My FIFA Under 17 World Cup Diary – Days 21 and 22 – The final

Thursday 7th November 2013

As you would imagine with it being the eve of possibly the biggest game ever for most of the players and staff, it was a bit of a dead day. Training, pre match meeting and press conference all went ahead as scheduled and apart from having to answer a million requests for tickets, it was pretty uneventful.

Friday 8th November 2013 – The Final

Wow! What a day! One of the happiest and most satisfying day in my life, and not for personal reasons but because today proved there was justice in the world and sometimes football does give you what you deserve. The Nigeria Under 17 team won the FIFA Under 17 World Cup! In a dominating performance, they beat the Mexicans 3-0. Also, our best friends, the Swedes thrashed Argentina 4-0 to win the 3rd place play-off in their first ever World Cup Competition.

I was so happy this team won for many reasons. Obviously, it gave me the only opportunity of being on a winning lap of honour on one of the biggest stages, I got to learn an unbelievable amount about event planning and dealing with a variety of people as you would expect from a FIFA event and I got to develop my football coaching by watching some great masters at work. However, the reason for 90% of my happiness was because the coaches and players were rewarded for their sacrifice. Let me explain further. The team arrived in the UAE two weeks before the tournament for practice and for the whole five weeks here, the boys were only allowed out of their rooms on one day; when they were allowed an hour by the pool and later on for an event by the Al Ain royalty. The rest of the time, their day consisted of long passages of resting in their hotel rooms interrupted by breakfast, lunch, dinner, training and team meetings. There was literally no leisure time. I have touched on this in previous blogs but while some of us may see that as harsh or even ‘child cruelty’, it was remarkable that not one player moaned or showed any dissent towards this rule. They just accepted that to win such an event, they had to sacrifice, and that’s exactly what they did. Even when, after the second week, I was told to get all tvs in their room disconnected, there were still no negative comments. I spoke to some of the boys at length about this situation, mainly to compare with the expected reaction were this to be a team of young European or shall I say, English team, and I was just astounded and so impressed by their single mindedness and acceptance and trust that their coaches knew what they were doing. This belief was not unfounded though, as the head coach, Manu Garba had won this trophy as a manager in 2007, and assistant coach Nduka Ugbade was the first captain to lift this trophy in 1985. When I met English Premiership referee Mark Clattenburg, who was one of the FIFA referees for this tournament, by a pool in our Dubai hotel, I used this example to show him how focussed the boys were. It was interesting to hear him suggest that it was a little cruel to the players and that it would mean that they would then ‘go crazy’ once they got a little older and joined professional clubs where the temptations were bigger and shinier. One other alternative is that this professionalism would stand them in good stead and ensure they had the discipline and therefore career of someone like a Steven Gerrard instead of a Gazza.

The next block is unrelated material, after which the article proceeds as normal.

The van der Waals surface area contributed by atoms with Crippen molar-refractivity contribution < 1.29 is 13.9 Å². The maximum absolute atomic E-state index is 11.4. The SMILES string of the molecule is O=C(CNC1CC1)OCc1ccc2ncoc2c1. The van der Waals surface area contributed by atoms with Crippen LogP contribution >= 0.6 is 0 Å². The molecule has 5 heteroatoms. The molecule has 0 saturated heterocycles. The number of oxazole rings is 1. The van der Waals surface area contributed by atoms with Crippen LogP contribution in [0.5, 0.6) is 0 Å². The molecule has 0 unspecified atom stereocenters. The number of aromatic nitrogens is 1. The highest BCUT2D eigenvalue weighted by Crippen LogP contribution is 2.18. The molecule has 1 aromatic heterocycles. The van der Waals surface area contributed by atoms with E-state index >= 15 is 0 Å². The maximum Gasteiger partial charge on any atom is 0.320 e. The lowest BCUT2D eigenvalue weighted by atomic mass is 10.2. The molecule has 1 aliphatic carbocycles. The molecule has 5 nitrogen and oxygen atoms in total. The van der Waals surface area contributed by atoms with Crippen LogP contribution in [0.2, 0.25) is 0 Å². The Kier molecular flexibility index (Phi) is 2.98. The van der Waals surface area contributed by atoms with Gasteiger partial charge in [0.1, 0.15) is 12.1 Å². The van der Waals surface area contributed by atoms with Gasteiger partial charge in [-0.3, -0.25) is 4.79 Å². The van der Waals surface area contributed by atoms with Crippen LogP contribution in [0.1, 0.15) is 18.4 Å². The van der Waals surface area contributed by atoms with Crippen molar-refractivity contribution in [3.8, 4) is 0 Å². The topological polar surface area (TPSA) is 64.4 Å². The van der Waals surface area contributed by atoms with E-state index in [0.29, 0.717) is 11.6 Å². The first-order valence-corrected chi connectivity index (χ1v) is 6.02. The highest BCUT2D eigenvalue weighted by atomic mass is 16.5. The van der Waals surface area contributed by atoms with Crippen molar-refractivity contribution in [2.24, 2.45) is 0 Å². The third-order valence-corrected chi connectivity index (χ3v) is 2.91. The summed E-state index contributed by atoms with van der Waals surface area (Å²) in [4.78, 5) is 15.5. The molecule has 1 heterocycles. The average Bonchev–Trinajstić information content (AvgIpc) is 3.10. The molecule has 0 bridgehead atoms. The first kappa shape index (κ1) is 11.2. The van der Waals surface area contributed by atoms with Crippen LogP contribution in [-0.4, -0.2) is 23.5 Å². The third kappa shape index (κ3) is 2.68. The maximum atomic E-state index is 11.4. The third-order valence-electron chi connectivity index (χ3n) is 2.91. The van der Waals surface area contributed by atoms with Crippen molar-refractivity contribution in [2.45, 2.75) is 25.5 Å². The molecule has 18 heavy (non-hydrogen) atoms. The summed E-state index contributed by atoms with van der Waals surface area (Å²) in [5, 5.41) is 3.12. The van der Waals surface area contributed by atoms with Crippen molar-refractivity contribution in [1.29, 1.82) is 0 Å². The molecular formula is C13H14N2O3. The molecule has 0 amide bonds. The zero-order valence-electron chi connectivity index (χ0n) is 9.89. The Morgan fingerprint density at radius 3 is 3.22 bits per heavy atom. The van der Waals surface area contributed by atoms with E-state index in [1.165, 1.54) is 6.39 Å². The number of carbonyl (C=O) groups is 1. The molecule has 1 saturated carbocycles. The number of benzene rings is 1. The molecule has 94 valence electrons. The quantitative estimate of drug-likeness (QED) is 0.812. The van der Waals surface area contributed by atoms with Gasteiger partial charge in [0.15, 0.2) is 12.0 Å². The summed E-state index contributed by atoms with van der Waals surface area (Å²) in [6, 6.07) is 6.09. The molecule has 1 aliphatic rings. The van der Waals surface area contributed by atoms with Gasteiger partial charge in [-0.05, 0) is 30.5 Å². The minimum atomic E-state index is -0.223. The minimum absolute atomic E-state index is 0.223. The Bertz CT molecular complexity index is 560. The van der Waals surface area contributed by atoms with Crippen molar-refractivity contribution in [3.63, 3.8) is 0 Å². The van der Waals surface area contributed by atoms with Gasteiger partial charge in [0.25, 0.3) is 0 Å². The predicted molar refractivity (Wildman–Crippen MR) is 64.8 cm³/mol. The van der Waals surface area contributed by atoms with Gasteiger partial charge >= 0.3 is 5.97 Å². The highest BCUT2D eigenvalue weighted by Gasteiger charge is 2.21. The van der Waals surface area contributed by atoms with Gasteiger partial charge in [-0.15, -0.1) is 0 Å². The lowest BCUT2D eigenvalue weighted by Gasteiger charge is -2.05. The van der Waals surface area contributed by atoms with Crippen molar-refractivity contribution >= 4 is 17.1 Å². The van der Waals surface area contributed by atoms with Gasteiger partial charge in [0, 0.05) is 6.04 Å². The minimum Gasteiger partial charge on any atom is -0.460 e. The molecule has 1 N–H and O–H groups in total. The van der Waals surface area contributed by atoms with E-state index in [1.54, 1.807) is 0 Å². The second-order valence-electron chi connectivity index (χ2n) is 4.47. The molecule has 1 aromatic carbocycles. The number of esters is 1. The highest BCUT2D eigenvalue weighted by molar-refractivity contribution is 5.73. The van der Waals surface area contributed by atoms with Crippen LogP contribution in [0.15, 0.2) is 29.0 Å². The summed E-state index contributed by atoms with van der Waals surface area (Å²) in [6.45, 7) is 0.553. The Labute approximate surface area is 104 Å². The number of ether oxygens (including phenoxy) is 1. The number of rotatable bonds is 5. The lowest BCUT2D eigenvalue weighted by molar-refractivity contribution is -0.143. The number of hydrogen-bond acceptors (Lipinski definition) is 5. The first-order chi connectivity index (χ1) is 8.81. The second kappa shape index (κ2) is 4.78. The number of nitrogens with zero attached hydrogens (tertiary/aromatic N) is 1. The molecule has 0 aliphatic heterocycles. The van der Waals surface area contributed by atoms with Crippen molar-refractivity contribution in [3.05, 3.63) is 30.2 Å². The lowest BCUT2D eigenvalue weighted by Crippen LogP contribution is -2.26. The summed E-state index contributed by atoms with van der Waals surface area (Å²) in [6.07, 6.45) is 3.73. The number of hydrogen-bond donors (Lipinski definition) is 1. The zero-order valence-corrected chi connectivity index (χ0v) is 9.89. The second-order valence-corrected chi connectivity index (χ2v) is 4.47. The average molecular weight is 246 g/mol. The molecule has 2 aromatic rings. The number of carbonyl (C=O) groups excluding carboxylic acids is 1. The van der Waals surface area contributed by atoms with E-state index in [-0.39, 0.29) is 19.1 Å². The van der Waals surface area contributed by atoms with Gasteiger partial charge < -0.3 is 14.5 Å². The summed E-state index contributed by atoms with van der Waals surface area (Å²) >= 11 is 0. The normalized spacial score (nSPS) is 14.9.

Only time will tell.

DSC04327 DSC04412

From the five top teams I had the pleasure of seeing on a daily basis in our hotels for a few days at least; Nigeria, Mexico, Sweden, Uruguay and Argentina, it was interesting to note that the most ‘disciplined’ teams contested in the final. I wasn’t at privy to the intimate workings of the Mexican team, but a fellow TLO, who was a friend, would also tell me about how disciplined their coach was. Then you had the Swedes who were definitely more relaxed than the top two teams with their McDonalds and frequent beach and pool visits, but they seemed to know when to do this, plus they needed the sun more than any other team. I have to say I was glad the Argentinians got a thrashing in the last game. I never really took to the team and I still remember them munching on pizzas and chips and glugging bottles of Coke late on the night before a game (which they won to be fair). However, if this was an indication of how they usually were, maybe it’s no surprise they fell so close to the end. However, it’s obvious there are other elements that make a winning side, notably luck. Uruguay were by far the strongest team Nigeria played and they seemed to be very professional in their dealings off the pitch too, but they were beaten 2-0 in the quarter finals. Incidentally, this was the only game all tournament in which Nigeria scored less than three goals! Ask any Nigeria player who or what their toughest match was and they would all say Uruguay. The scene in the dressing room after the game was of a team knowing that they had faced a battle and triumphed and I am certain this win gave them the last shred of confidence they needed to believe they could all the way.